As I reflect upon this coming week, I am reminded that every third through 10th/11th grader is taking at least one version of the Texas Assessment of Knowledge and Skills (TAKS) tests this week. In Texas, state testing is a huge deal. From the time the kids hit the door in August until this week not a lesson, activity, class period, or conference period goes by without a mention of TAKS preparation or testing. I am going on my 19th year of education in Texas and when I started teaching we administered the Texas Assessment of Basic Skills (TABS). Then we administered the TEAMS test. I forgot what the acronym represents. After TEAMS we went to TAAS which is the Texas Assessment of Applied Skills (I think that’s what it stood for.) Now we administer TAKS, and not just TAKS, but TAKS-A, TAKS-M and TAKS-I which all have to do with level of achievement for the students in the special education program.
Don’t forget the bilingual tests: TELPAS and RPTE. Some students also take the Iowa Test of Basic Skills. If a students is recommended for the GT program they take additional tests to determine their level of ‘giftedness’. If a student is struggling additional tests are taken to determine if the student qualifies for additional instructional support or modifications. Students in third, fifth and eighth grade must pass the reading and/or math portions of TAKS in order to be promoted to the next grade.
In high school students take the end of course exams. If a students is in the IB programme even more assessments are required. If a student is taking an AP course, additional testing is required by the Advanced Placement Board. To graduate students must pass the exit level of TAKS and take the TASP (don’t know this acronym) test to enter college. Test after test. No wonder we have low graduation rates at the high school level.
When my oldest niece was in the third grade two years she had just taken the first administration of the third grade TAKS reading test. At the third, fifth and eighth grades, students can take up to three administrations to pass the reading or math portions of TAKS. Anyway, she had recently taken the test and received commended status with the comment to me, “Aunt Kim, I am already sick of TAKS testing!” I hated to inform her that she had just crossed the threshold into the world of testing in Texas. It had only just begun. She said we take tons of practice tests in class, have tutoring, and all of our classwork is about getting ready for TAKS and she was tired of ‘…TAKS, TAKS, TAKS!” (her words although I agree with her sentiments.) I embraced her and said, “I know how you feel.” We nodded our heads in agreement and went on with our visit. My niece continues to excel on classwork and TAKS but would really like to learn more about science and more challenging topics that aren’t as strictly confined and taxing as testing for TAKS (how about that alliteration English teachers!).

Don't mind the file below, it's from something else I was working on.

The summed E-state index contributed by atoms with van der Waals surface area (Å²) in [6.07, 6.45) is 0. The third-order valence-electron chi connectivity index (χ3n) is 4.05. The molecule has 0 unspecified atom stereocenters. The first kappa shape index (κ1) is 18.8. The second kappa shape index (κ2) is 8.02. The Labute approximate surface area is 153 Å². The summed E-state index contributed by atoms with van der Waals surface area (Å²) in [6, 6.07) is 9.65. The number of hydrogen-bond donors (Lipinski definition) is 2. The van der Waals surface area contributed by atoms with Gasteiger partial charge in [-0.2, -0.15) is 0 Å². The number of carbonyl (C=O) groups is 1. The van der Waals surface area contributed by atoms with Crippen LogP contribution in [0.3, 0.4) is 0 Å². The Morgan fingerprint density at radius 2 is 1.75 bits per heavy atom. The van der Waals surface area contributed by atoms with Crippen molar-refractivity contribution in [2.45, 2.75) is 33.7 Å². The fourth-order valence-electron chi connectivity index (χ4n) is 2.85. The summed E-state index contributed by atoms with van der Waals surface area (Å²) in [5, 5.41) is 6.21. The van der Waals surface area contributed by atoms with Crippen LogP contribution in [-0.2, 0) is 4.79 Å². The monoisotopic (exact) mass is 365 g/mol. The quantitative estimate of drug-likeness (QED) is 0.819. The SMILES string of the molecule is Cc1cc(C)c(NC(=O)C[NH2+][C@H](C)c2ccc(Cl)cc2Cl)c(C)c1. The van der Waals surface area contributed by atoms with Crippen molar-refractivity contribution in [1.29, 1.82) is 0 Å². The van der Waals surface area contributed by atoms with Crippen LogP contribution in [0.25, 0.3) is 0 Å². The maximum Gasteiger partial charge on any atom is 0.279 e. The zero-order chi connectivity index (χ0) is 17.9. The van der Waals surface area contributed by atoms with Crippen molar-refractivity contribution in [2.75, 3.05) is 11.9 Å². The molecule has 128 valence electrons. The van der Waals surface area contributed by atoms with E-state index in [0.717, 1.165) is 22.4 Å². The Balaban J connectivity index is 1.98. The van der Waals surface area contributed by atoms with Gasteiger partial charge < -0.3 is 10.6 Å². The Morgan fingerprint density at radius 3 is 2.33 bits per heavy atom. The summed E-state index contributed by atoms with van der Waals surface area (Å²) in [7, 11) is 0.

A friend of mine from SAISD, Greg Rodriguez shared with us through Diigo an article about a teacher in Washington state that refused to administer the state test to his students. Subsequently the teacher was suspended without pay and written up for insubordination that found its way up to the superintendent of the school district. While I concur with his feelings and admire his tenacity to stand strong and firm in his convictions, I am not sure that I would be that strong. Anyone who knows me well knows that I do not take things lying down and have been described as a ‘nonconformist’ at times for doing things ‘my way’. As another week of TAKS testing, training, administering approaches, I wonder if I will get to the place of the aforementioned educator and take a stance against administering the TAKS. What would you do? What would it take for you to stand on your convictions and go against the status quo?
There is a fabulous book that I usually read to my students the day before testing to lighten things up. The book titled, Testing Miss Malarkey by Judy Finch. After I read it to my students, regardless of the grade level, I follow up with a PPT of test taking skills entitled, “Testing Mrs. Caise“, in honor of the book I just read them. Check it if you are ever looking for a humorous way to review test taking skills and take away some of the doldrums of TAKS preparation. And during this week, take a moment and think about Carl Chew in WA and ask yourself the question, “What would you do?”